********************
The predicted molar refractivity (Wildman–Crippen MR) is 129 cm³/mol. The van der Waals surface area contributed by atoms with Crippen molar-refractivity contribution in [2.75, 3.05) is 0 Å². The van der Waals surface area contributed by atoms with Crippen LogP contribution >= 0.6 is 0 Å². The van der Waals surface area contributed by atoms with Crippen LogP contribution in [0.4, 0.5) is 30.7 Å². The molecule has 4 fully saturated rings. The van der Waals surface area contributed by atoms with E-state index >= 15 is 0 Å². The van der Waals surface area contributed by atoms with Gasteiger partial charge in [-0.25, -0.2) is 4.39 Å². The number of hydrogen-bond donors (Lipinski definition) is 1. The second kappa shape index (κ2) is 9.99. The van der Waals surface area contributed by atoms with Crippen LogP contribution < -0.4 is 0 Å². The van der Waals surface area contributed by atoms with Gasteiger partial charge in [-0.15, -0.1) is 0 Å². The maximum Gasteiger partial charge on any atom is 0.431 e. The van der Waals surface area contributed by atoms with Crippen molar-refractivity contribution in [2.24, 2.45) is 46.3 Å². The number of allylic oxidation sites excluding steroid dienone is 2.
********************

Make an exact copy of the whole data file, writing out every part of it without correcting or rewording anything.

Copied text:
The predicted molar refractivity (Wildman–Crippen MR) is 129 cm³/mol. The van der Waals surface area contributed by atoms with Crippen molar-refractivity contribution in [2.75, 3.05) is 0 Å². The van der Waals surface area contributed by atoms with Crippen LogP contribution >= 0.6 is 0 Å². The van der Waals surface area contributed by atoms with Crippen LogP contribution in [0.4, 0.5) is 30.7 Å². The molecule has 4 fully saturated rings. The van der Waals surface area contributed by atoms with E-state index >= 15 is 0 Å². The van der Waals surface area contributed by atoms with Gasteiger partial charge in [-0.25, -0.2) is 4.39 Å². The number of hydrogen-bond donors (Lipinski definition) is 1. The second kappa shape index (κ2) is 9.99. The van der Waals surface area contributed by atoms with Crippen LogP contribution < -0.4 is 0 Å². The van der Waals surface area contributed by atoms with Gasteiger partial charge in [-0.15, -0.1) is 0 Å². The maximum Gasteiger partial charge on any atom is 0.431 e. The van der Waals surface area contributed by atoms with Crippen molar-refractivity contribution in [2.24, 2.45) is 46.3 Å². The number of allylic oxidation sites excluding steroid dienone is 2.